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Alt-Right’s Arrival at White House Draws Warnings

Taking a closer look at former Breitbart CEO Stephen Bannon’s future as a senior counselor in the incoming Donald Trump administration, experts in extremism are voicing concern about how hate crimes have risen along with the surge of the so-called alt-right.

WASHINGTON (CN) - Taking a closer look at former Breitbart CEO Stephen Bannon’s future as a senior counselor in the incoming Donald Trump administration, experts in extremism are voicing concern about how hate crimes have risen along with the surge of the so-called alt-right.

The Southern Poverty Law Center just reported Tuesday that it has documented 400 incidents of intimidation and harassment in the week since Trump’s election.

But a study out of California State University, San Bernardino, noted in September that hate crimes were already on the rise – spiking 5 percent overall in 2015 and surging against Muslims 78 percent.

The FBI's annual crime report largely validated those numbers Monday, finding a 6.8 percent increase in hate crimes and a 67 percent spike in crimes against Muslims.

Meanwhile, a January 2016 Pew survey included in the Cal State’s study found that nearly half of Americans think at least some Muslims in the U.S. are anti-American.

Bucking years of steady decline, anti-Semitic hate crimes also rose 9 percent rise, according to the September report, out of the Bernardino campus’s nonpartisan Center for the Study of Hate & Extremism.

One of that report’s co-authors, Brian Levin, noted in an interview that that political rhetoric seems to have an impact.

Levin acknowledged that his data is not as sufficiently predictive or diagnostic but noted some significant trends.

When former President George W. Bush spoke about tolerance in a visit to a mosque six days after 9/11, for example, hate crimes dropped 66 percent.

By contrast, Levin said, there was an 87 percent increase in hate crimes in the five days after Trump tweeted out his proposal to temporarily ban Muslims.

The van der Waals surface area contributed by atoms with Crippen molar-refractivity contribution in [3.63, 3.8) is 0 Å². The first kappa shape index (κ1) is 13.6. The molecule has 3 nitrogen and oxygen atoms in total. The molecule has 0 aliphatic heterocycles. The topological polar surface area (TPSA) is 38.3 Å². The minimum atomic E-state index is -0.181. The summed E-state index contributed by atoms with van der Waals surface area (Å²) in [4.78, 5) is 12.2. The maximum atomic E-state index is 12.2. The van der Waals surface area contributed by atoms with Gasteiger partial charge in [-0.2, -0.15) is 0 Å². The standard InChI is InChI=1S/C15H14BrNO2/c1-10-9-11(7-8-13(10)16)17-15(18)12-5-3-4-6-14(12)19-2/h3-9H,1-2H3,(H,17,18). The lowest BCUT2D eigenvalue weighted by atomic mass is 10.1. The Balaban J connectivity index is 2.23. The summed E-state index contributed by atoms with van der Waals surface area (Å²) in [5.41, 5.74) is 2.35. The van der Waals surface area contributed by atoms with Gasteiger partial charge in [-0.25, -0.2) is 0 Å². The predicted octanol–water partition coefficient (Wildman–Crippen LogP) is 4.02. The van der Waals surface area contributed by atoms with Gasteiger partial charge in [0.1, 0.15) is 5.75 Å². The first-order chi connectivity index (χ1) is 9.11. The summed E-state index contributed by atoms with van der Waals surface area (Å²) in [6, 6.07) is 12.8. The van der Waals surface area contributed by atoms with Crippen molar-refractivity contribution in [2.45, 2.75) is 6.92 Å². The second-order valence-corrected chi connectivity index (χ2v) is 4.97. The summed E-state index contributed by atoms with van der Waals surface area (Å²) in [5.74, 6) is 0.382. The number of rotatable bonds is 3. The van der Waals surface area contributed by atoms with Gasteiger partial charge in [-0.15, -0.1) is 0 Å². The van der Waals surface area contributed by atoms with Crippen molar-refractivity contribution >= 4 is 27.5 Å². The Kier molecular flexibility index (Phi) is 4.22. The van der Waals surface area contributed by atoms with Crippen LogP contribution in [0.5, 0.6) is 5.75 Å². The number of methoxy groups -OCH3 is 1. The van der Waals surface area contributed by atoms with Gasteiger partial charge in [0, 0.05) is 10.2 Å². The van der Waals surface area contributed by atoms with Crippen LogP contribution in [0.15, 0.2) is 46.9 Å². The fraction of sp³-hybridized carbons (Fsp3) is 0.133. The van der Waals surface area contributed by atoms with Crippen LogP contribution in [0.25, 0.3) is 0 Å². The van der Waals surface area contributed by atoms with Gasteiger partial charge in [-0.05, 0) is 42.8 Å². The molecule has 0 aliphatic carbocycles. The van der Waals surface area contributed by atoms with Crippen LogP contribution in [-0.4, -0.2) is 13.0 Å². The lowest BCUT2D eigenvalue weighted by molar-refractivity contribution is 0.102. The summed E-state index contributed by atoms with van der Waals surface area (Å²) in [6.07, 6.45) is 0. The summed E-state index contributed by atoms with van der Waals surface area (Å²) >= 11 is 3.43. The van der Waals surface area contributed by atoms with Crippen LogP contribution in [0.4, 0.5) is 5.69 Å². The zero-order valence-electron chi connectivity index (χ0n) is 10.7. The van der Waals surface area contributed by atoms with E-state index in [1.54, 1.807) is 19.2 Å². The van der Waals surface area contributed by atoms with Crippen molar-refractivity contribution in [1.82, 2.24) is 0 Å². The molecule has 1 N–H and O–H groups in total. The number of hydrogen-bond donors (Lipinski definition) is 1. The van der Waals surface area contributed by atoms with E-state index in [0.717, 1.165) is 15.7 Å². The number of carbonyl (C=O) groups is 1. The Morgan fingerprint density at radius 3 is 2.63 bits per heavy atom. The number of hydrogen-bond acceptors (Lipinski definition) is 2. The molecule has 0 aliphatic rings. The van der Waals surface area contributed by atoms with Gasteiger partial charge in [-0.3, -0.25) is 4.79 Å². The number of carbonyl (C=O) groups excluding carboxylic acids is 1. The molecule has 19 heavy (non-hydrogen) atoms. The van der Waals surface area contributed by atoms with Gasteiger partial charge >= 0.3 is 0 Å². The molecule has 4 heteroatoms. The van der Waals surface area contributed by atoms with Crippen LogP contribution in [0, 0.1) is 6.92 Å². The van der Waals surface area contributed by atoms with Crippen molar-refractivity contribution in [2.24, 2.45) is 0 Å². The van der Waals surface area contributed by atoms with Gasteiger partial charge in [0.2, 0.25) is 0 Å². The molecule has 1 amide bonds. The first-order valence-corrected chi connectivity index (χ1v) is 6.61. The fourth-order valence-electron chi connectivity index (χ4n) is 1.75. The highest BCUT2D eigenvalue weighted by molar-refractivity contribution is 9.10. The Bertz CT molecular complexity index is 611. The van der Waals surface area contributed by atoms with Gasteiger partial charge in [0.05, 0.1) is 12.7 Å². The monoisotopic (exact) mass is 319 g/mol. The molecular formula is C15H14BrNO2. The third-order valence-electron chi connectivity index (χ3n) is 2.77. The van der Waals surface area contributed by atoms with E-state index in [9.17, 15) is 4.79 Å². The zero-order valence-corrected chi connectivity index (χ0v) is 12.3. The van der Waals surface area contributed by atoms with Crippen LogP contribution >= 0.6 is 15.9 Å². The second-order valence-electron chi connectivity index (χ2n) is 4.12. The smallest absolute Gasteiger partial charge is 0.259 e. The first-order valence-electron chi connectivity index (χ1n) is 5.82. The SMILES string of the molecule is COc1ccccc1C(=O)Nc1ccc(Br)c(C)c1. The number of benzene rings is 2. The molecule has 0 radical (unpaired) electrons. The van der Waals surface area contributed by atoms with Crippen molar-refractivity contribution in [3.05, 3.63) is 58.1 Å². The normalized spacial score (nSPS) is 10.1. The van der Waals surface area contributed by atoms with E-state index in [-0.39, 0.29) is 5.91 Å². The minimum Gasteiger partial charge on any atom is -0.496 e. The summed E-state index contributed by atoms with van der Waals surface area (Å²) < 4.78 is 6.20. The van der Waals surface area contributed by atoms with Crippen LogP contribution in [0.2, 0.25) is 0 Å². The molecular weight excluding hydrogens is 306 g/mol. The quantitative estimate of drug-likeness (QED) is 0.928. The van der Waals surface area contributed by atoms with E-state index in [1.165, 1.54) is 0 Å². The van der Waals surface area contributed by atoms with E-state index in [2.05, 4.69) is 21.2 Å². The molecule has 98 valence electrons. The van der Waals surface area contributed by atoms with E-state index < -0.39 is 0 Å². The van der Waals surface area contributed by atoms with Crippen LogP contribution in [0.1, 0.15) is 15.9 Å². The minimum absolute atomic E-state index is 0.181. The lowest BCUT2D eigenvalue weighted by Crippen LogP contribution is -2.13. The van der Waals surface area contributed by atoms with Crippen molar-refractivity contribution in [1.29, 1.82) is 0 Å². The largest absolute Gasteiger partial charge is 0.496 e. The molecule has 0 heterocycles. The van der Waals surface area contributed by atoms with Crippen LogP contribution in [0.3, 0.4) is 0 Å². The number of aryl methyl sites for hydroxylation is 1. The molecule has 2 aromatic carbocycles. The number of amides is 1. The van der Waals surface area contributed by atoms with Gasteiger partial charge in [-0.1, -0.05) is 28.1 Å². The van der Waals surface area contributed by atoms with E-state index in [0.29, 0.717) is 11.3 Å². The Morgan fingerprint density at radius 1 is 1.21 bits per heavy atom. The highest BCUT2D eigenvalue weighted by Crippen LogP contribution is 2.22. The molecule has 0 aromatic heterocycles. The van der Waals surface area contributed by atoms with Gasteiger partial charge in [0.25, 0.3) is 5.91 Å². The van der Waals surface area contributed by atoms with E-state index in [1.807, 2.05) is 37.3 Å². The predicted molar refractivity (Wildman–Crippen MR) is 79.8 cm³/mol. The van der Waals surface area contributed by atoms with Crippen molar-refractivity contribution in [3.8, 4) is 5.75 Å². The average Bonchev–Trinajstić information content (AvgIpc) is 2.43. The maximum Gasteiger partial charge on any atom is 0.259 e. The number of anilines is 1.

"For the public at large, I think what it indicates is that words matter," said Levin, a Stanford-educated criminologist attorney who serves as the Center for the Study of Hate & Extremism’s director.

"While correlation isn't necessarily causation,” Levin added, “we can't simply dismiss the fact that this kind of political rhetoric may very well have a defining impact, not only on intergroup relations, but on hate crimes as well.”

Levin is among those voicing alarm at Trump’s decision this week to make Breitbart’s Bannon his chief White House strategist.

"The one thing that we always prided ourselves with regard to white supremacists or Euro-nationalists, is that there would always be some kind of institutional and ethical barrier that would prevent the hardest edges of their messages from getting traction in the mainstream," said Levin.

"That is out the window," the criminal justice professor added. "Those of us who track this are extraordinarily concerned."

Bannon is a former U.S. Navy man who worked for Goldman Sachs and later became a Hollywood investor. But CNN reported that his appointment Sunday was cheered by the American Nazi Party and various white-nationalist groups, including David Duke, the former imperial wizard of the Ku Klux Klan.


While president-elect Donald Trump's transition team did not respond to a request for comment, advocacy groups say Bannon's appointment to the highly influential post in the incoming administration is a cause for concern.

"It is a sad day when a man who presided over the premier website of the alt-right, a loose-knit group of white nationalists and unabashed anti-Semites and racists - is slated to be a senior staff member in the 'people's house,'" said Jonathan Greenblatt, CEO of the Anti-Defamation League, in a statement.

Among those calling to give Bannon a chance, however, is Reince Priebus, the former Republican National Committee chair whom Trump newly christened as his chief of staff.

Priebus called Bannon smart and temperate.

"The guy I know is a guy that isn't any of those things," Priebus told NBC's "Today” on Monday.

To understand the current climate and the rise of the alt-right movement, Levin offered some historical perspective. He compared the current political upheaval to the 1920s, when the United States emerged from World War I and transitioned from an agrarian to an industrial economy. There was a "populist angst" at the time, Levin said, over the decline of culture brought about by jazz, alcohol and massive Catholic immigration from Europe.